Mike Shanahan

Mike Shanahan's official role with 49ers: Father of head coach

Mike Shanahan's official role with 49ers: Father of head coach

SANTA CLARA – Kyle Shanahan always wanted to coach football with his father. But, first, he knew he had to prove himself without any boost from his well-known dad.

Once the son established himself as one of the NFL’s respected offensive minds, the Shanahans teamed up for four up-but-mostly-down seasons with Washington.

Mike, the two-time Super Bowl-winning head coach, hired his son to serve as his top offensive assistant in 2010.

“I thought we saw football similar, but we quickly realized after a few weeks that we saw it differently,” Kyle Shanahan told NBC Sports Bay Area in February. “We grew together. He gave me a lot of leeway while I was there. It was fun to try a bunch of different things, having to even incorporate the zone read when we got Robert (Griffin).

“We did our deal in Washington, and I wouldn’t take that back for the world, but that was pretty much the end of it.”

Kyle Shanahan broke into the coaching ranks under Karl Dorrell at UCLA. He moved onto the NFL to work with Jon Gruden on the staff of the Tampa Bay Buccaneers and Gary Kubiak with the Houston Texans. But nothing prepared him for the scrutiny he would face as offensive coordinator under his father.

Kyle Shanahan adjusted the Washington offense to take advantage of Griffin’s skills as a dual-threat quarterback as a rookie 2012. The club qualified for the playoffs with a 10-6 record.

But things blew up the following season as the Mike Shanahan-Griffin relationship soured. Shanahan and eight assistant coaches, including Kyle, were fired the morning after Washington’s 3-13 season concluded.

Mike Shanahan has remained out of coaching, though he was a finalist for the 49ers’ head-coaching job after the 2015 season. The 49ers hired Chip Kelly.

Kyle Shanahan rebuilt his career with one season as offensive coordinator with the Cleveland Browns and two successful seasons with the Atlanta Falcons to enable him to become CEO Jed York’s choice to replace Kelly.

There is no official role for Mike Shanahan, 64, on his son’s staff with the 49ers. But the father has attended several of the team’s practices this offseason, including both days of the 49ers’ mandatory minicamp this week. Mike has been issued his own iPad that gives him access to the 49ers playbook and coach's film. He will likely visit for an extended stay during training camp. But Kyle said he believes his dad will mostly remain home -- only a phone call away -- during the regular season.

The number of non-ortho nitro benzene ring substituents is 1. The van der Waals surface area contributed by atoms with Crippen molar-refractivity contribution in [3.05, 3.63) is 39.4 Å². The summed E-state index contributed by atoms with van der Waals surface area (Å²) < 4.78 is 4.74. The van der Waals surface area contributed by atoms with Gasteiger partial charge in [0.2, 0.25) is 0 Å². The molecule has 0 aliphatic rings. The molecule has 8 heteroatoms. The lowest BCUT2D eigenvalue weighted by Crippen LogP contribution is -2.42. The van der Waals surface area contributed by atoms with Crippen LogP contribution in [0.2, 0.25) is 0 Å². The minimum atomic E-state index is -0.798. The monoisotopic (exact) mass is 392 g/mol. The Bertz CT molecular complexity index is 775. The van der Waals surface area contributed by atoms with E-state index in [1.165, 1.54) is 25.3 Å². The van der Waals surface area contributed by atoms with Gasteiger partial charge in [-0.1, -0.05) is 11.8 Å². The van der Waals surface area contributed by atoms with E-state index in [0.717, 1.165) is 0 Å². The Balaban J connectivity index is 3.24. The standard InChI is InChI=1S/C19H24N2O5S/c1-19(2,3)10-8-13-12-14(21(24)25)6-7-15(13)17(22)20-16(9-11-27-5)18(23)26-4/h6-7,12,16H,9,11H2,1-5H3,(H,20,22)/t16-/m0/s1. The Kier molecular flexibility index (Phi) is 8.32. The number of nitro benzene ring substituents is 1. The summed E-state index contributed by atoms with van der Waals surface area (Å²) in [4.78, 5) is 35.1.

“He’s enjoying life right now,” said Kyle, 37. “He’s got a pretty good deal in Denver, where he lives. He can help me out in other ways anyways without having to be here every day.”

Mike Shanahan does not need to be in the building every day to counsel and have influence on his son as he tries to navigate his first season as the head coach while also maintaining the responsibilities of running the team’s offense.

“You’re going 1,000 miles an hour,” Kyle Shanahan said. “Sometimes to see everything you’ve got to really slow things down and take your time to look at stuff and you don’t always have that time as a head coach.

“It’s nice when someone you know who thinks similar to you has a similar background and he just sits in a room all day and watches stuff. He doesn’t have any other responsibilities. He can see some things that I’m not always seeing and just to bring things to light that maybe I missed or other people have missed.”

Mike Shanahan was a successful NFL offensive coordinator for seven seasons. He won a Super Bowl on George Seifert’s staff with the 49ers in January 1995. His dad believes his time around the 49ers has a lasting impact.

“When I was with San Francisco, Kyle was at the 49ers training camps in Rocklin,” Mike Shanahan told Fangirl Sports Network. “He stayed with me at camp and we talked about football every night.